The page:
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Pettifer gets set for succession

PROFILE - In Pettifer family tradition, if you want to take the top job from your father, you first have to gain experience in the outside world. Steve Menary talks to the two men heading the £100 million, 50year-old firm about its growth

'THERE'S not going to be a lot of arm wrestling about it, ' says Charles Pettifer, with a smile, about eventually succeeding his father Brian as head of the family firm.

Unlike some privately owned firms both generations of the Pettifer clan are happy to discuss succession plans at the Cotswolds-based construction group.

This interview was initially arranged with Brian but his first reaction after agreeing to meet up was to make sure his son was invited along too.

At 61, Brian Pettifer is still chairman of a business his father founded in 1955.

Tom officially retired in 1983 but remained a non-executive. Brian looks likely to follow suit but he is happy that his son decided to join the family firm.

'I don't think I'll ever retire fully and I'd like to be involved in the development side in the future, ' he says.'That doesn't mean there won't be a change but I'm not suddenly going to stop when I'm 70.'

Charles is equally relaxed about joining the group but wants to delay his succession as he garners more experience in the business that he only joined in 2001 after securing a degree in London before working four years in the property industry.

'There was no pressure from the old man, ' he says, glancing at his smiling father for a moment.'I was finding my feet in London and didn't realise what I wanted to do after school.We both agreed I shouldn't come straight here.'

Brian and Charles both worked elsewhere before signing up with Pettifer and each agrees that running a family business would be impossible had they been there since school.

'You have to be judged against your peers. It's very hard if you've done nothing before, ' Brian says.

Mr Pettifer senior remains chairman but his son is a director on all of the operating boards at the firm's six subsidiaries in order to learn more about each business.

Charles admits he does not know anywhere near enough to run Pettifer yet but he is helping to oversee a step change in the development side at the firm, which has always played second string to the £56 million turnover contracting arm.

Pettifer started out doing development work in the 1980s after building a store in the Midlands for J Sainsbury, then the UK's largest supermarket chain.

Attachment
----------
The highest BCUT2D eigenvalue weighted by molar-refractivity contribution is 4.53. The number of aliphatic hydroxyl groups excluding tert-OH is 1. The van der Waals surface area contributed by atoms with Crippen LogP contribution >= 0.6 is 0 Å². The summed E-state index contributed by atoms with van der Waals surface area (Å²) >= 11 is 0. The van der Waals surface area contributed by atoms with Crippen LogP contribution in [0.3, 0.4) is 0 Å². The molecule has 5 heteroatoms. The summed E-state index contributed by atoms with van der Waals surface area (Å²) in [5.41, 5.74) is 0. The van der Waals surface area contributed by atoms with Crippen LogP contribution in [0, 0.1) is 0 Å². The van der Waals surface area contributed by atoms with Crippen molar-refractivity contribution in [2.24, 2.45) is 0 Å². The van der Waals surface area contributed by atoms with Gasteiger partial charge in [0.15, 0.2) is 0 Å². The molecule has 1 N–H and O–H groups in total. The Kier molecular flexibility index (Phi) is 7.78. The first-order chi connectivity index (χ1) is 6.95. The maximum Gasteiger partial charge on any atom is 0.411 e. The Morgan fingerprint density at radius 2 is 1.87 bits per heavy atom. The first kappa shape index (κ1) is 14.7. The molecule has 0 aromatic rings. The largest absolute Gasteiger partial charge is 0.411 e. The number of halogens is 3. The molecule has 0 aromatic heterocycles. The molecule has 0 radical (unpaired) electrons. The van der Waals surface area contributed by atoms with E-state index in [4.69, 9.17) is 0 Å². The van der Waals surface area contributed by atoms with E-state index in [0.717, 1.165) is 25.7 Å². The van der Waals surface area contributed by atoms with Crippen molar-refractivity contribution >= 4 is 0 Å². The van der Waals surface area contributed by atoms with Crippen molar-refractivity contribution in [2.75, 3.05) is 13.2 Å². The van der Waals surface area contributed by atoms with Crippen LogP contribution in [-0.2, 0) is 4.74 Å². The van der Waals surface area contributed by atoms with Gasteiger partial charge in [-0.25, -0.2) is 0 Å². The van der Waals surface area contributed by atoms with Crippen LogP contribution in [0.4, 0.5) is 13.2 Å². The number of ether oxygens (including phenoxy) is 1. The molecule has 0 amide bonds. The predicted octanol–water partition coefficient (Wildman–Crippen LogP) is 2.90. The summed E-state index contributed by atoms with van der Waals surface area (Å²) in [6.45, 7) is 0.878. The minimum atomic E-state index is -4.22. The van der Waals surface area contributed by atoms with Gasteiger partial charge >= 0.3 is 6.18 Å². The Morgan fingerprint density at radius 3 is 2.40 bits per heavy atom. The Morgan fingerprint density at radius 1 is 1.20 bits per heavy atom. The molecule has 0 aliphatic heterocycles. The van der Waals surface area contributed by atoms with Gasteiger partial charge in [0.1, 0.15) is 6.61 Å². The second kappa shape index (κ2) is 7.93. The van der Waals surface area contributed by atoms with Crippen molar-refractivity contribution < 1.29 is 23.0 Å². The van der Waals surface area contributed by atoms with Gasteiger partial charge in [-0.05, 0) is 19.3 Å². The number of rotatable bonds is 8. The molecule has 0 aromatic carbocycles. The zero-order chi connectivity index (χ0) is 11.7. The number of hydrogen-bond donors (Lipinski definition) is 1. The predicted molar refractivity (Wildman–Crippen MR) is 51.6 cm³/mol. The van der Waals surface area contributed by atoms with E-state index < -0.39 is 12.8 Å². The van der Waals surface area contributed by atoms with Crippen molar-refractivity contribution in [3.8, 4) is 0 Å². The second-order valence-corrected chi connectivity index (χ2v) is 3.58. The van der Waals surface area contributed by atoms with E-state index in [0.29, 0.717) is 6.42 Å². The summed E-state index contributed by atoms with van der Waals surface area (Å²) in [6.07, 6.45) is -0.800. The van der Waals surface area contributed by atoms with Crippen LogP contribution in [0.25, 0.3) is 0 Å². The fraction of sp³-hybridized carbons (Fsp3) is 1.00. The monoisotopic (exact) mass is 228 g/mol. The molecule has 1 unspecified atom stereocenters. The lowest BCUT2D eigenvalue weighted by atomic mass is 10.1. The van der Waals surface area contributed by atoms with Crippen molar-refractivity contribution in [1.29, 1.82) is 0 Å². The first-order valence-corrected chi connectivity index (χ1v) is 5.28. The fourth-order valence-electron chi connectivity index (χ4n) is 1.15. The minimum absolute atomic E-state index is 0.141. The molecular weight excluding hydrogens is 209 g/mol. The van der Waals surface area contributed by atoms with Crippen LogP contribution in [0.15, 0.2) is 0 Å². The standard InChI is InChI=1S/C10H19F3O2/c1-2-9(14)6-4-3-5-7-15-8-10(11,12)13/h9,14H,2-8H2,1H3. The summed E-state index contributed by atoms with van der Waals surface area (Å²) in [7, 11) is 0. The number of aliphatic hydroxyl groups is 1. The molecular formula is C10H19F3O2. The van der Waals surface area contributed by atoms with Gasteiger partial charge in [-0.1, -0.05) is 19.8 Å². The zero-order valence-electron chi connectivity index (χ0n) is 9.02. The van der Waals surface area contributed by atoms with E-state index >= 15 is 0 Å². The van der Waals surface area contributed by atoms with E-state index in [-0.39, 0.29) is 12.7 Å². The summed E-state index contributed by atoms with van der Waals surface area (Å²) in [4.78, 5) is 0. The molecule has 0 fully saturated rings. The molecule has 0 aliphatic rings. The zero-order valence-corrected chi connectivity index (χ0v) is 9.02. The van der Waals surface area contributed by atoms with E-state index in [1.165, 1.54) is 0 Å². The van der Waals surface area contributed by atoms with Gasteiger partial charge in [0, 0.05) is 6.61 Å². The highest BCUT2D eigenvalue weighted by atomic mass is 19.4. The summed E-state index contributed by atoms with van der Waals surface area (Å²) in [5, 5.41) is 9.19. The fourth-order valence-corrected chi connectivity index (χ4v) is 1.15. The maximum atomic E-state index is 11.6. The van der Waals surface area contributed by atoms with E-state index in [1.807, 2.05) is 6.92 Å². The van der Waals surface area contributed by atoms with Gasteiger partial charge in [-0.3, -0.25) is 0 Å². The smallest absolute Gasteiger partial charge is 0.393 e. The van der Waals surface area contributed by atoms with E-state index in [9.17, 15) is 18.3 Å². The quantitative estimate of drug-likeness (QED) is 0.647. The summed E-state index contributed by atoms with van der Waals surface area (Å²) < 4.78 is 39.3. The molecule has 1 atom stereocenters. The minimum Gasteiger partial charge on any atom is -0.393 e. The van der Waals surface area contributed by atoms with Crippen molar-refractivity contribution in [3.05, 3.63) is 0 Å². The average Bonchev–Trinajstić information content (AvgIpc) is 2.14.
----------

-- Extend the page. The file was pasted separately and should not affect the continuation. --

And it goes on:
Pettifer only agreed to find a site for Sainsbury on the condition that the firm's contracting arm could also build the scheme out. Since then retail and property have been inextricably linked to the company's fortunes.

The firm was developing and building around 50 homes a year until 2000, when the family decided to leave house building.

Retail remains a core strength. Pettifer builds half the new stores opened in the UK by Swedish furniture giant Ikea and works regularly for supermarkets from Sainsbury to Sommerfield.

The subject of supermarkets is the only time Mr Pettifer senior stops being completely open.

He is more than willing to tell you how much he paid for the plot that houses Pettifer's headquarters in the Cotswolds town of Shipston-on-Stour - the freehold cost just £20,000 in 1972 - but is loathe to say too much about his biggest clients.

That says more about the guardedness of the UK's big supermarkets than it does the amiable Mr Pettifer, who finds the company's latest accounts as soon as finance is mentioned instead of changing the subject as his peers so often do.

Having spent a good deal of time involved with property, Charles, who is 30 and recently married, is slightly more cautious.

He obviously enjoys a good working relationship with his father and, just as Pettifer evolved when Brian joined with a move into property, so there is another change under way.

With 46,000 sq m of retail schemes and 23,000 sq m of office projects in the pipeline, Charles is clearly eager about the prospects for this side of the business.

Pettifer lets all its development work to other contractors, such as Welsh outfit Watkin Jones or Shropshire firm Wrekin, and only rarely builds out its own schemes.That will not change, but a recent rebranding was carried out so that clients know exactly what the rest of the business does, instead of thinking that Pettifer is simply just a contractorcum-developer.

A construction management business earns £3 million a year in fees competing for commissions against established firms such as Mace and Bovis; the contracting arm, which does jobs from £1 million to £14 million across the Midlands, is growing; but the biggest impetus is likely to come from the other subsidiaries.

In 2000 Pettifer began setting up distinct subsidiaries with an estates operation founded that year followed by a safety business in 2003.The previous year the firm's relationship with architect Building Design Partnership had led to the pair founding a cost consultant.

'We had contact with BDP, which had an in-house project manager and cost consultant facility, ' says Brian Pettifer.'They came to us as it wasn't working as just architects were using it and it wasn't a profit centre.'

Named Clarus, the business was founded in 2002 with Pettifer holding a 55 per cent stake and BDP owning the remainder.The business earned £4.5 million in fees in the year to September 2004 and Pettifer hopes this will rise to £20 million in 10 years' time.

Computer-based system Knowledge Online remains loss-making but is still in embryonic state. But both Pettifers are enthusiastic about its potential in all areas of the industry from building to civils.

With turnover expected to pass the £100 million mark this year, father and son are clearly enjoying their time together.

'The next five years should be really exciting, ' says Charles.